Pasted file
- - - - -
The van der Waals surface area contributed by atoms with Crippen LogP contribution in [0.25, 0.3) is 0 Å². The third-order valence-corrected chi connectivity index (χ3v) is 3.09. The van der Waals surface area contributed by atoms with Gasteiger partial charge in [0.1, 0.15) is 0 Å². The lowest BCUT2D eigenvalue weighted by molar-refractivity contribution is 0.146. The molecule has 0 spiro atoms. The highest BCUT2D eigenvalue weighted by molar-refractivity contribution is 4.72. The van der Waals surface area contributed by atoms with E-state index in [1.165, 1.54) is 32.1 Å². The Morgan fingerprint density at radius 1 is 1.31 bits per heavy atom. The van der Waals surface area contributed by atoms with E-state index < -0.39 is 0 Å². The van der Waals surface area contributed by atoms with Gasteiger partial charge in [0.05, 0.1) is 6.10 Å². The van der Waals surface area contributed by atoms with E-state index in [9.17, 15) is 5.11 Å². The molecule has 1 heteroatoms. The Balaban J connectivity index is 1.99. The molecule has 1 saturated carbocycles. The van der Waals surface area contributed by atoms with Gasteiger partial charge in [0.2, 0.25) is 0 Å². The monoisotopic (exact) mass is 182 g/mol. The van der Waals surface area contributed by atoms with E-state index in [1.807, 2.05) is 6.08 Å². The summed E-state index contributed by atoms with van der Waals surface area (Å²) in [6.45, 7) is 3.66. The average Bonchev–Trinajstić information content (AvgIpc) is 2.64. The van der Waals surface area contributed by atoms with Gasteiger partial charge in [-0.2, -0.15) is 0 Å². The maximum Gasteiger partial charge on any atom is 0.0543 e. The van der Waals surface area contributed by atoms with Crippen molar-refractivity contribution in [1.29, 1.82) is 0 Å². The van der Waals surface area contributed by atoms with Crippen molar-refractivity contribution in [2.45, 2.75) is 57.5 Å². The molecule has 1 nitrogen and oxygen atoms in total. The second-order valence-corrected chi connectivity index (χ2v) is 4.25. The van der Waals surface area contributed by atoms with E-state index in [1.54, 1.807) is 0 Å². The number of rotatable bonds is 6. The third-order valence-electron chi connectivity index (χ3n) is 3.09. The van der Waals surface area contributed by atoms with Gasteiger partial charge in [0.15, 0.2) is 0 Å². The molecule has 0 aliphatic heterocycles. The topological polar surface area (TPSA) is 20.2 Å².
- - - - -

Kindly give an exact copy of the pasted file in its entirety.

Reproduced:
The van der Waals surface area contributed by atoms with Crippen LogP contribution in [0.25, 0.3) is 0 Å². The third-order valence-corrected chi connectivity index (χ3v) is 3.09. The van der Waals surface area contributed by atoms with Gasteiger partial charge in [0.1, 0.15) is 0 Å². The lowest BCUT2D eigenvalue weighted by molar-refractivity contribution is 0.146. The molecule has 0 spiro atoms. The highest BCUT2D eigenvalue weighted by molar-refractivity contribution is 4.72. The van der Waals surface area contributed by atoms with E-state index in [1.165, 1.54) is 32.1 Å². The Morgan fingerprint density at radius 1 is 1.31 bits per heavy atom. The van der Waals surface area contributed by atoms with E-state index < -0.39 is 0 Å². The van der Waals surface area contributed by atoms with Gasteiger partial charge in [0.05, 0.1) is 6.10 Å². The van der Waals surface area contributed by atoms with E-state index in [9.17, 15) is 5.11 Å². The molecule has 1 heteroatoms. The Balaban J connectivity index is 1.99. The molecule has 1 saturated carbocycles. The van der Waals surface area contributed by atoms with Gasteiger partial charge in [0.2, 0.25) is 0 Å². The monoisotopic (exact) mass is 182 g/mol. The van der Waals surface area contributed by atoms with E-state index in [1.807, 2.05) is 6.08 Å². The summed E-state index contributed by atoms with van der Waals surface area (Å²) in [6.45, 7) is 3.66. The average Bonchev–Trinajstić information content (AvgIpc) is 2.64. The van der Waals surface area contributed by atoms with Gasteiger partial charge in [-0.2, -0.15) is 0 Å². The maximum Gasteiger partial charge on any atom is 0.0543 e. The van der Waals surface area contributed by atoms with Crippen molar-refractivity contribution in [1.29, 1.82) is 0 Å². The van der Waals surface area contributed by atoms with Crippen molar-refractivity contribution in [2.45, 2.75) is 57.5 Å². The molecule has 1 nitrogen and oxygen atoms in total. The second-order valence-corrected chi connectivity index (χ2v) is 4.25. The van der Waals surface area contributed by atoms with E-state index in [1.54, 1.807) is 0 Å². The number of rotatable bonds is 6. The third-order valence-electron chi connectivity index (χ3n) is 3.09. The van der Waals surface area contributed by atoms with Gasteiger partial charge in [0.15, 0.2) is 0 Å². The molecule has 0 aliphatic heterocycles. The topological polar surface area (TPSA) is 20.2 Å².